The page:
21st Century Skills | Research
Education System Stifles Creativity, Survey Finds
Is the American education system stifling creativity? That's the attitude held by a majority of Americans, according to a new worldwide survey focused on attitudes toward creativity in schools, the workplace, and the home.
To coincide with the launch of its new Creative Suite 6 software and a new creative scholarship program, Adobe has released a benchmark study on attitudes toward creativity in education, the workplace, and the home.
"The urge to create has never been stronger, and the ability to create is unprecedented, yet a new global study shows that most people feel they are not living up to their own creative potential," said Shantanu Narayen, president and CEO of Adobe, in a prepared statement. "We challenge the notion that creativity is reserved for an elite few, and believe that no matter what you do, everyone has the potential to be creative."
Globally, there's widespread agreement with that sentiment, according to the results of the research, published in a report called the "State of Create Study."
It found that, worldwide, 73 percent of respondents agreed that, "as a country, we are not living up to our creative potential." That sentiment was a bit stronger in the United States in particular, at 82 percent. Similarly, worldwide, 59 percent of respondents said their educational systems are stifling creativity. In the United States, that figure was 62 percent.
"One of the myths of creativity is that very few people are really creative," said former education professor, author, and TED speaker Ken Robinson, in a statement released to coincide with the report. "The truth is that everyone has great capacities, but not everyone develops them. One of the problems is that too often our educational systems don't enable students to develop their natural creative powers. Instead, they promote uniformity and standardization. The result is that we're draining people of their creative possibilities and, as this study reveals, producing a workforce that's conditioned to prioritize conformity over creativity."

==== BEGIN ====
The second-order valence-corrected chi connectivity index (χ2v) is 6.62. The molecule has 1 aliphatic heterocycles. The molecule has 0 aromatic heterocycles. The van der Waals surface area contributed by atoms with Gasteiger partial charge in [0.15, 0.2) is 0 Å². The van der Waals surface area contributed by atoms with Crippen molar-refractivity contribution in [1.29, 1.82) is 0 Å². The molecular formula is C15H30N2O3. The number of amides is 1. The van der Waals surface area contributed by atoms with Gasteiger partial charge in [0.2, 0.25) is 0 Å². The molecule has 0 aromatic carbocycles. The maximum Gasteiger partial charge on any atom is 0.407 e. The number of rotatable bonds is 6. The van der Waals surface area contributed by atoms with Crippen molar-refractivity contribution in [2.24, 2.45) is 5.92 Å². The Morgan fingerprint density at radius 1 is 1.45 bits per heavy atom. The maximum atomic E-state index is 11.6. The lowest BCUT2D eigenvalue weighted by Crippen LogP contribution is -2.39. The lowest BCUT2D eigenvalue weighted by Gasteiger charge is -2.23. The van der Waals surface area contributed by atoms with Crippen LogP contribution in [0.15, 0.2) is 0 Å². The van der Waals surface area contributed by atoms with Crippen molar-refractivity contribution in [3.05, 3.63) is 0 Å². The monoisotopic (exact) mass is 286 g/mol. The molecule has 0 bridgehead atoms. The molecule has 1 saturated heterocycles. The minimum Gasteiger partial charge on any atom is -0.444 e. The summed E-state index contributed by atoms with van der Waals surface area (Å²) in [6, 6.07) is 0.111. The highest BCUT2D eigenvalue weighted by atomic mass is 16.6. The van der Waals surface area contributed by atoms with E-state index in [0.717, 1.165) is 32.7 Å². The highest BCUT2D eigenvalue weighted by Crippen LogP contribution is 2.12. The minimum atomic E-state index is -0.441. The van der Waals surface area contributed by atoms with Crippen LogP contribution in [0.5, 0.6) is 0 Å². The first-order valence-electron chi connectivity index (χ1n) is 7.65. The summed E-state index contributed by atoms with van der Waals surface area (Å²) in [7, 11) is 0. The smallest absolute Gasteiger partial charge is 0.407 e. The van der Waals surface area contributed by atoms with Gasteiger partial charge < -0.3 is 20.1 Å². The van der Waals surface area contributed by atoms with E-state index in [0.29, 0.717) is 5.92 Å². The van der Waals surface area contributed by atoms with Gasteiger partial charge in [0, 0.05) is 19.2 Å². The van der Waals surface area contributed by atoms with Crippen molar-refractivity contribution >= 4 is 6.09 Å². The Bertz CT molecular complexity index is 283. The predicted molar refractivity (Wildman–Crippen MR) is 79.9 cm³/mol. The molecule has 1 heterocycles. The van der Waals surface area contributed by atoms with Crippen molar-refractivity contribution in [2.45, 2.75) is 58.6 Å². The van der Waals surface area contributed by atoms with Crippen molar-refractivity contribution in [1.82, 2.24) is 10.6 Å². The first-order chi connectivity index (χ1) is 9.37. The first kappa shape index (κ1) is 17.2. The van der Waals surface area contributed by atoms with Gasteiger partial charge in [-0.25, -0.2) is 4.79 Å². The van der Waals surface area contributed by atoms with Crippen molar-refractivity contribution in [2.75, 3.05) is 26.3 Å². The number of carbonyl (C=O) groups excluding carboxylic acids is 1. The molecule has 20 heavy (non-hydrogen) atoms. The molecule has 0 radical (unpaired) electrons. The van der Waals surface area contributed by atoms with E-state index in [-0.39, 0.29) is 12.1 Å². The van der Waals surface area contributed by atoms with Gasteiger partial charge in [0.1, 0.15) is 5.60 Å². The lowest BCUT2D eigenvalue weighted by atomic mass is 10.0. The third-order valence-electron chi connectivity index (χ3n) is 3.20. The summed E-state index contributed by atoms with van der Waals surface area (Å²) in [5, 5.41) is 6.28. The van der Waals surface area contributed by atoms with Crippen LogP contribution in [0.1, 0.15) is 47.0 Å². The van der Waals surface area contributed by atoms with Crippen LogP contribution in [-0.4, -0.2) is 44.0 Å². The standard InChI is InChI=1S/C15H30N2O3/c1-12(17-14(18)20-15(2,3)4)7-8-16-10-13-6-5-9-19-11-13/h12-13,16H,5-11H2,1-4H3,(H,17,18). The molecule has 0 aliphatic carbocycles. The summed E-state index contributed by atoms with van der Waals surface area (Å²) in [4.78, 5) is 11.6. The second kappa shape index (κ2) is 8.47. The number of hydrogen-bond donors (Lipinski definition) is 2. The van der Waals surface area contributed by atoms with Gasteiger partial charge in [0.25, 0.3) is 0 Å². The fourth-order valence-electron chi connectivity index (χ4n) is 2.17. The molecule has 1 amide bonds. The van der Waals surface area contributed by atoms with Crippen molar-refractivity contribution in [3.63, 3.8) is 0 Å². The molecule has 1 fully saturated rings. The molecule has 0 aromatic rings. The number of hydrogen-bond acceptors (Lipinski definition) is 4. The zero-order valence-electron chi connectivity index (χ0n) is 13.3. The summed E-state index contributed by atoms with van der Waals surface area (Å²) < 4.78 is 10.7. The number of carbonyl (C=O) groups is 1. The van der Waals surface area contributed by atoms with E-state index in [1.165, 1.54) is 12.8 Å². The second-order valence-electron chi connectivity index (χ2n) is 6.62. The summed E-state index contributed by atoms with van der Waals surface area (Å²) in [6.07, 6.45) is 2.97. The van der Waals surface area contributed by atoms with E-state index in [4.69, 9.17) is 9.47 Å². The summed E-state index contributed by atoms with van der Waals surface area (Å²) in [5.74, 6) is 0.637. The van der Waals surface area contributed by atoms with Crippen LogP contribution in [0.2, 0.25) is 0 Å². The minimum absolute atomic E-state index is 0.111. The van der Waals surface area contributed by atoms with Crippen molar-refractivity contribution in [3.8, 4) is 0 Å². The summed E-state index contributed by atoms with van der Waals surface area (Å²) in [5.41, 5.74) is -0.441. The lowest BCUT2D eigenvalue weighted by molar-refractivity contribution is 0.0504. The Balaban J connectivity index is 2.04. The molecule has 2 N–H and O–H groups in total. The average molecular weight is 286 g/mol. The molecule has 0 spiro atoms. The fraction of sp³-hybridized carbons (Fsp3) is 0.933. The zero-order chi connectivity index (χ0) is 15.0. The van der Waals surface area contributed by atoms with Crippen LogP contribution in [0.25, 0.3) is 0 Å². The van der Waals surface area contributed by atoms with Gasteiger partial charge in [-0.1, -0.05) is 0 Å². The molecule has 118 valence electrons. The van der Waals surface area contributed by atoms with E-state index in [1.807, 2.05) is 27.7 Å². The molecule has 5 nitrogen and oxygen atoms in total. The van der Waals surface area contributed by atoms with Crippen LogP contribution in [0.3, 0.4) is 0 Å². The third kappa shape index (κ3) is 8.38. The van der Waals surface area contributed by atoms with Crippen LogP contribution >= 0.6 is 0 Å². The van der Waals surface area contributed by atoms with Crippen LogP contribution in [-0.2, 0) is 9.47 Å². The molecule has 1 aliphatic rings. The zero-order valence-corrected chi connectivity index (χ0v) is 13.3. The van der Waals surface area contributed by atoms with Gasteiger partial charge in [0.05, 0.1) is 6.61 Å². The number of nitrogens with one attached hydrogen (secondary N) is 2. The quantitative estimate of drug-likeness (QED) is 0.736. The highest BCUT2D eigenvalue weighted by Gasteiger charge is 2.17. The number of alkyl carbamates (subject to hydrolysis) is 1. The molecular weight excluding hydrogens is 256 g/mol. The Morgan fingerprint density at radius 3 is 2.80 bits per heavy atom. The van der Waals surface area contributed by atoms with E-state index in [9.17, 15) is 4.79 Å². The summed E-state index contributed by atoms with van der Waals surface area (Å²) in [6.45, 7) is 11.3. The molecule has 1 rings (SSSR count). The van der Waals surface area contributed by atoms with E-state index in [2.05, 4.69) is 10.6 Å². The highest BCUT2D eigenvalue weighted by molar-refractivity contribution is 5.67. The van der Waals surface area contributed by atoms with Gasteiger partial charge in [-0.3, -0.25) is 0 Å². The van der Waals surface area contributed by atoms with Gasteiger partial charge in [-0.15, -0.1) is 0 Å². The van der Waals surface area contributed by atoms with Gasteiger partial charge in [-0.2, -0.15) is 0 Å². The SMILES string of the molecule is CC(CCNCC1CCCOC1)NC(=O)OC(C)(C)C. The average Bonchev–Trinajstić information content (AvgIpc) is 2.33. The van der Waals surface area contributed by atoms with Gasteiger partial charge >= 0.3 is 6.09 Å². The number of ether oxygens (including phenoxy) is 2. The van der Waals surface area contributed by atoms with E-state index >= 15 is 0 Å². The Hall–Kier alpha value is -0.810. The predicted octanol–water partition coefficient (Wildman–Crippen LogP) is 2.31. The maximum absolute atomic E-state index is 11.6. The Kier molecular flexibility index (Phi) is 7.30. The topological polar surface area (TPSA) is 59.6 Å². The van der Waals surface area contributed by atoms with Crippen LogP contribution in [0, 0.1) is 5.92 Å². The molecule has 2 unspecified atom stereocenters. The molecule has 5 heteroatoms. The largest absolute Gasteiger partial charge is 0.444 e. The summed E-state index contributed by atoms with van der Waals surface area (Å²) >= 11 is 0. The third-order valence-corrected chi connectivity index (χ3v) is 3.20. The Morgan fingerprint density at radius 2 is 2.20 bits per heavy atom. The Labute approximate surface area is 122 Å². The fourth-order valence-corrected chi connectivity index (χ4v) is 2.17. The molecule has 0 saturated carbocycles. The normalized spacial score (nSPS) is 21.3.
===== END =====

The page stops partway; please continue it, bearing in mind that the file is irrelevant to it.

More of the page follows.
Other findings from the study include:
- 70 percent of Americans agreed that, "as a culture, we take creativity for granted" (versus 52 percent worldwide);
- 72 percent of Americans said that "creating online is part of our culture: (versus 61 percent worldwide);
- 72 percent of Americans also said they believe that there is increasing competition to have what they create get noticed, versus 63 percent worldwide;
- Only half of Americans said they're being increasingly asked to think creatively at work (versus 55 percent worldwide), while 80 percent said there is increasing pressure to be productive rather than creative in the workplace (versus 75 percent worldwide).
By far, respondents from the United States expressed the strongest agreement with the statement, "Children are becoming more creative as they spend more time online creating what they imagine." Fifty-one percent of Americans surveyed agreed with that statement versus 39 percent worldwide.
For the survey, the margin of error for the global findings was estimated at ±1.4 percent and for the country-specific findings ±3.1 percent.
The release of the survey coincided with the launch of a new $1 million Adobe Foundation Creative Scholarship program, which is open to high school seniors who are Adobe Youth Voices participants.
"With Adobe Foundation Scholarships we are reinforcing our commitment to closing the creativity gap," Narayensai. "Our vision for this scholarship fund is to support the next generation of creative thinkers and propel the future careers of those who create."
The first round of Creative Scholarship applications will take place in spring 2013, with awards to be rolled out in fall 2013. Additional details can be found in our separate coverage.
Additional details about the awards program can be found on the Adobe Youth Voices site. The State of Create global benchmark study can be accessed on Adobe's site in PDF form.